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1966 Chevy Nova Rear Chassis - Rear-Surrection, Part 1

Project Getaway Gets Rear-Ended With Quality Components From Chris Alston's Chassis Works, Strange Engineering, And Wil Wood.

By Dan Ryder, Photography by Bobby Carrol, Dan Ryder

We last left Project Getaway, Ed Krawiec's '66 Nova dream car, with the front half mocked together and actually starting to resemble a car again. Our next mission was to turn to the back half of the car to begin hacking the floor out from about midway of the front seat to the rear tailpanel, thus allowing room for the installation of the Chris Alston's Chassisworks 4x2-inch rear frame configured to receive Alston's canted billet four-bar rear suspension system and FAB9 rear housing.

Since the Chevrolet Nova, or Chevy II, considered an American compact car in the 1960s, was of unibody construction (not full framed), Getaway needed some serious upgrades to handle the high-horsepower and suspension modifications we plan on throwing at it. Considering Krawiec wanted to go with a G-machine/Pro Touring-style Nova, the canted four-bar system would be right at home with its versatility. The system can be utilized for optimized handling and traction due to its self-centering design, coupled with adjustability from the aftermarket. Whether you enjoy carving corners, cruising Main Street USA, or barreling down the quarter-mile of your favorite dragstrip, the canted four-bar is a solid option.

Beyond the installation of the rear frame, we once again called upon Chris Alston's Chassisworks to provide us with its 9-inch housing featuring fabricated center-section panels, internal gussets, and consistent robotic spray arc-welded seams that provide ultimate strength and durability. With the combination of the Alston rear frame, FAB9 housing, billet four-bar system, and double-adjustable shocks, we'll have achieved a highly adjustable, easy-to-tune rear suspension system.

In order to stuff the FAB9 housing, we called upon the knowledgeable staff at Strange Engineering in Morton Grove, Illinois. Strange Engineering is a family-owned establishment that began developing products in the late 1950s out of a two-car garage and now calls a 120,000-square-foot space home. After a brief discussion with J.C. Cascio of Strange, he recommended Strange's 9-inch Pro Iron third member, complete with a Detroit Locker differential and a 3.90-ratio street gear. As for the axles, Cascio recommended the S/T 35-splines complete with bearings and a half-inch stud kit for the ultimate in strength on the street or track. The Pro Iron unit is a step away from Strange's Aluminum Ultra case, which yields a weight savings of around 10 pounds. Since we're not too worried about weight savings, the Pro Iron unit will work out great.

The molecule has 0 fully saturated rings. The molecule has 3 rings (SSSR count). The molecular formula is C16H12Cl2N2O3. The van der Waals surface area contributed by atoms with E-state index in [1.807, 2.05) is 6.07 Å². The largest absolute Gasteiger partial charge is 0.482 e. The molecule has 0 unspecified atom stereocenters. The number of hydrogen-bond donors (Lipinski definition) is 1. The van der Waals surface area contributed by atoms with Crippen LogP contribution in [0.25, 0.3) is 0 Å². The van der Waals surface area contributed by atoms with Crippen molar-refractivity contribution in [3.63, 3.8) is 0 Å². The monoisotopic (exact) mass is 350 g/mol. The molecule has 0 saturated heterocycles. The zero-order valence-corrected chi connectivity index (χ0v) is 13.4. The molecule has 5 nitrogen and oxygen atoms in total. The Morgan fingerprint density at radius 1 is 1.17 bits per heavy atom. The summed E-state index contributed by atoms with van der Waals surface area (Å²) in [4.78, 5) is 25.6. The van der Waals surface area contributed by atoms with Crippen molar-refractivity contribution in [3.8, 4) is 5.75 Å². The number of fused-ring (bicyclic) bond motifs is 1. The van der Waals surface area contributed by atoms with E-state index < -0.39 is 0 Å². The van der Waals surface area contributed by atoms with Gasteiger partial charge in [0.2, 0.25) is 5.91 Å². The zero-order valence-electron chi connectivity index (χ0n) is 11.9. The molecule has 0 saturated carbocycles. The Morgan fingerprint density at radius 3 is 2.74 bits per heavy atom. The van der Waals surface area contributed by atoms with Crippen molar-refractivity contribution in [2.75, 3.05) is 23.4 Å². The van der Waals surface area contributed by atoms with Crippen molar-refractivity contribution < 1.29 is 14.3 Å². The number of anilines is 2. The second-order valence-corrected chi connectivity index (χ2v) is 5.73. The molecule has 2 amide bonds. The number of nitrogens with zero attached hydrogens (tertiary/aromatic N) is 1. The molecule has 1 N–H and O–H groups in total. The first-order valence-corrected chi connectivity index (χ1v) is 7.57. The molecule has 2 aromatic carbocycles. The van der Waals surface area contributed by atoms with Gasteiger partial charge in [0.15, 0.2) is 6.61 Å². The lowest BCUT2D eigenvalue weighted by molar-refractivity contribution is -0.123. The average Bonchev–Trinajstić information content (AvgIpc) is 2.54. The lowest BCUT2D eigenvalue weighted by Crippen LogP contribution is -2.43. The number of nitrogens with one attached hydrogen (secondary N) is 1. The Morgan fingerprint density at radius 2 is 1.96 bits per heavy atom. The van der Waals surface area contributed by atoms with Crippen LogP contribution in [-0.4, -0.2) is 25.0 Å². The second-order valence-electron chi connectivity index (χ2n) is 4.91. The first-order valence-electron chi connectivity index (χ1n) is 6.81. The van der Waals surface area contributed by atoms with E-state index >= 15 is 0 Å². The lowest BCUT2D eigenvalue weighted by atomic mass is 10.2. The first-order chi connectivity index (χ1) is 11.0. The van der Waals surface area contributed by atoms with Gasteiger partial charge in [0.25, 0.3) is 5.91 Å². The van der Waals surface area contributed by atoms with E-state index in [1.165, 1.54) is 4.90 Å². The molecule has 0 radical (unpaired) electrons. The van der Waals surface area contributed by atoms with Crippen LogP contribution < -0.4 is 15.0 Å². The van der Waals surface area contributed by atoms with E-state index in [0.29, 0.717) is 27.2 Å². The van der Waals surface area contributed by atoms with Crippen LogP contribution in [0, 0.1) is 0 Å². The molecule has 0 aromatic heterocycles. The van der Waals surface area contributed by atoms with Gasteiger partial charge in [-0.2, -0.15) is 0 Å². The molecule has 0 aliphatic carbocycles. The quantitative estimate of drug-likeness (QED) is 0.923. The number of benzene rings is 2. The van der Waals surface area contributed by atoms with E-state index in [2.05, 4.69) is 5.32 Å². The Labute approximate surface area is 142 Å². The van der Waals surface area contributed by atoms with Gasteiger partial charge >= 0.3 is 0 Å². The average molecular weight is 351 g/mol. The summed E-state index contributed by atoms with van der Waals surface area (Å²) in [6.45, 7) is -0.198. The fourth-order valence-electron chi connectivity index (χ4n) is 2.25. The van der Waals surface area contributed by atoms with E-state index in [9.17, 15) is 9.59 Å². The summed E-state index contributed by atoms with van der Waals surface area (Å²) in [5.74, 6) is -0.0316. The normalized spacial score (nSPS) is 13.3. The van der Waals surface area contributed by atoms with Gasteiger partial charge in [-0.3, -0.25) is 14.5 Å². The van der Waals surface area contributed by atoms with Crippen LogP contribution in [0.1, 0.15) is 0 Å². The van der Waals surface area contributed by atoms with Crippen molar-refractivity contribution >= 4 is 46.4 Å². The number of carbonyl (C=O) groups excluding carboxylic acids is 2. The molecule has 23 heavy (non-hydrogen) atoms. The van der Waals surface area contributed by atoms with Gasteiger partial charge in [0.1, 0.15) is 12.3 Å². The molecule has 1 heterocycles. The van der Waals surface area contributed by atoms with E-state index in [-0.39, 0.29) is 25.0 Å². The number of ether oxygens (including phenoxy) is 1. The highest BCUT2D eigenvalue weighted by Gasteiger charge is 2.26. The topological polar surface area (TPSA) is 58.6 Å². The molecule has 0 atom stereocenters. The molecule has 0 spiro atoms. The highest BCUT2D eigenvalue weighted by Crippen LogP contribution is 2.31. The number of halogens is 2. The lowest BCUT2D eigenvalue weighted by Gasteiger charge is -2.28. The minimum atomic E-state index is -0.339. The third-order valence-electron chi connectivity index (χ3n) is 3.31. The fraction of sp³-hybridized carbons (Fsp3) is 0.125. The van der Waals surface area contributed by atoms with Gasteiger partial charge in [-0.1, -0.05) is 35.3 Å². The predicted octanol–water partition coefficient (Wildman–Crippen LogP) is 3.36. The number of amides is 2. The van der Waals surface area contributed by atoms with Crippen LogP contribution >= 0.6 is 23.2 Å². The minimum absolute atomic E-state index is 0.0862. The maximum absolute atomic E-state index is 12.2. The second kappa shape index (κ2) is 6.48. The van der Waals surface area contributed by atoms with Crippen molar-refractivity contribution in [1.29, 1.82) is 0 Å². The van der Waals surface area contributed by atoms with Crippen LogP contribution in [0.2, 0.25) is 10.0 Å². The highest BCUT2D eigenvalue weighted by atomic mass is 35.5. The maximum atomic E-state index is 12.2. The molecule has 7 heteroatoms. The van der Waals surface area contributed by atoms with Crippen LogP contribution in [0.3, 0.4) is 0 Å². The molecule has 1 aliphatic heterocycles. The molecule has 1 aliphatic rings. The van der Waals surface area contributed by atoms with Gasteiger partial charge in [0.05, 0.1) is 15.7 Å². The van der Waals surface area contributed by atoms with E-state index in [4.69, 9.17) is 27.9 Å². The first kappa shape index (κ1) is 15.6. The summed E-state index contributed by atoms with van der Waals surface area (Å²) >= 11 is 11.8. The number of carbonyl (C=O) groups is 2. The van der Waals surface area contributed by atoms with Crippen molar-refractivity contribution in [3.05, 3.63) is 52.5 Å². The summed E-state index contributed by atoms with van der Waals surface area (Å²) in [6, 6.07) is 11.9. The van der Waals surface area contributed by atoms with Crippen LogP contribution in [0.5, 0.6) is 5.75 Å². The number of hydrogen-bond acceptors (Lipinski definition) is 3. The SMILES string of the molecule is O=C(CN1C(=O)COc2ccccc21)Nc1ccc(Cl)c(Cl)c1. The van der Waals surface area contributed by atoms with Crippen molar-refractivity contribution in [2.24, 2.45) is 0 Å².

In order to stop this future bad boy, we'll utilize Wilwood Engineering's massive 14-inch rotors as well as the company's SL4R radial-mount four-piston calipers out back. In the previous issue of Super Chevy, we installed Wilwood's SL6R six-piston units up front along with 14-inch drilled discs. We shouldn't have any problems in the binder department.

Now follow along as we get down and dirty.

Pictured here is the CNC-mandrel-bent 4x2-inch rear frame and FAB9 rear housing as received from Chris Alston's Chassisworks. Since we were unsure of the rear end width and axle centerline needed, both items were ordered oversized so they could be cut to fit. The rear frame section is available pre-welded or can be obtained piece by piece with widths ranging from 34 to 50 inches. Once these components were put to the side, it was time to tackle the removal of the floor form Project Getaway.

By Dan Ryder
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